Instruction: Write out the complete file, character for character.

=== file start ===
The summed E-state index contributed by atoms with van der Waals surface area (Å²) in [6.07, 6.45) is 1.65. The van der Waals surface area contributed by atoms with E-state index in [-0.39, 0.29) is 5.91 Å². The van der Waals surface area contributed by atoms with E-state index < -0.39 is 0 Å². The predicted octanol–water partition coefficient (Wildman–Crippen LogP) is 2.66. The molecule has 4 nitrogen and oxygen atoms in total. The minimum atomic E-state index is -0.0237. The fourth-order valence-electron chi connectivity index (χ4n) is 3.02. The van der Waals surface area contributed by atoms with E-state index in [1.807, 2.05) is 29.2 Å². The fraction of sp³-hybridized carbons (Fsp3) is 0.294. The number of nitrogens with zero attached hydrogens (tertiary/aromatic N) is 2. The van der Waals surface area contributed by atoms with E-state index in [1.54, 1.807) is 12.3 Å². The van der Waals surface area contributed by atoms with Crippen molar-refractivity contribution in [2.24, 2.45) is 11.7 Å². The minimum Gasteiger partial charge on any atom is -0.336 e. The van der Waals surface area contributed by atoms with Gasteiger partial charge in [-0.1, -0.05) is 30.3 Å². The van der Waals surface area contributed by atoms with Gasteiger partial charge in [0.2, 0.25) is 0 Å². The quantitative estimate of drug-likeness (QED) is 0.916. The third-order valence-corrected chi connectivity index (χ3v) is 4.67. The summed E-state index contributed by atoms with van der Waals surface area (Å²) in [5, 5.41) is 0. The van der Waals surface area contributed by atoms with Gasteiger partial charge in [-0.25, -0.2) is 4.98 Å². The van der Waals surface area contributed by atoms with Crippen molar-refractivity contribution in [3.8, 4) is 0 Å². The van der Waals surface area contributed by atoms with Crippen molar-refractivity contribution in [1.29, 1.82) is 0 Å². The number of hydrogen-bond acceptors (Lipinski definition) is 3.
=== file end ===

The summed E-state index contributed by atoms with van der Waals surface area (Å²) in [6.07, 6.45) is 1.65. The van der Waals surface area contributed by atoms with E-state index in [-0.39, 0.29) is 5.91 Å². The van der Waals surface area contributed by atoms with E-state index < -0.39 is 0 Å². The predicted octanol–water partition coefficient (Wildman–Crippen LogP) is 2.66. The molecule has 4 nitrogen and oxygen atoms in total. The minimum atomic E-state index is -0.0237. The fourth-order valence-electron chi connectivity index (χ4n) is 3.02. The van der Waals surface area contributed by atoms with E-state index in [1.807, 2.05) is 29.2 Å². The fraction of sp³-hybridized carbons (Fsp3) is 0.294. The number of nitrogens with zero attached hydrogens (tertiary/aromatic N) is 2. The van der Waals surface area contributed by atoms with E-state index in [1.54, 1.807) is 12.3 Å². The van der Waals surface area contributed by atoms with Crippen molar-refractivity contribution in [2.24, 2.45) is 11.7 Å². The minimum Gasteiger partial charge on any atom is -0.336 e. The van der Waals surface area contributed by atoms with Gasteiger partial charge in [-0.1, -0.05) is 30.3 Å². The van der Waals surface area contributed by atoms with Gasteiger partial charge in [0.2, 0.25) is 0 Å². The quantitative estimate of drug-likeness (QED) is 0.916. The third-order valence-corrected chi connectivity index (χ3v) is 4.67. The summed E-state index contributed by atoms with van der Waals surface area (Å²) in [5, 5.41) is 0. The van der Waals surface area contributed by atoms with Gasteiger partial charge in [-0.25, -0.2) is 4.98 Å². The van der Waals surface area contributed by atoms with Crippen molar-refractivity contribution in [3.8, 4) is 0 Å². The van der Waals surface area contributed by atoms with Crippen molar-refractivity contribution in [1.29, 1.82) is 0 Å². The number of hydrogen-bond acceptors (Lipinski definition) is 3.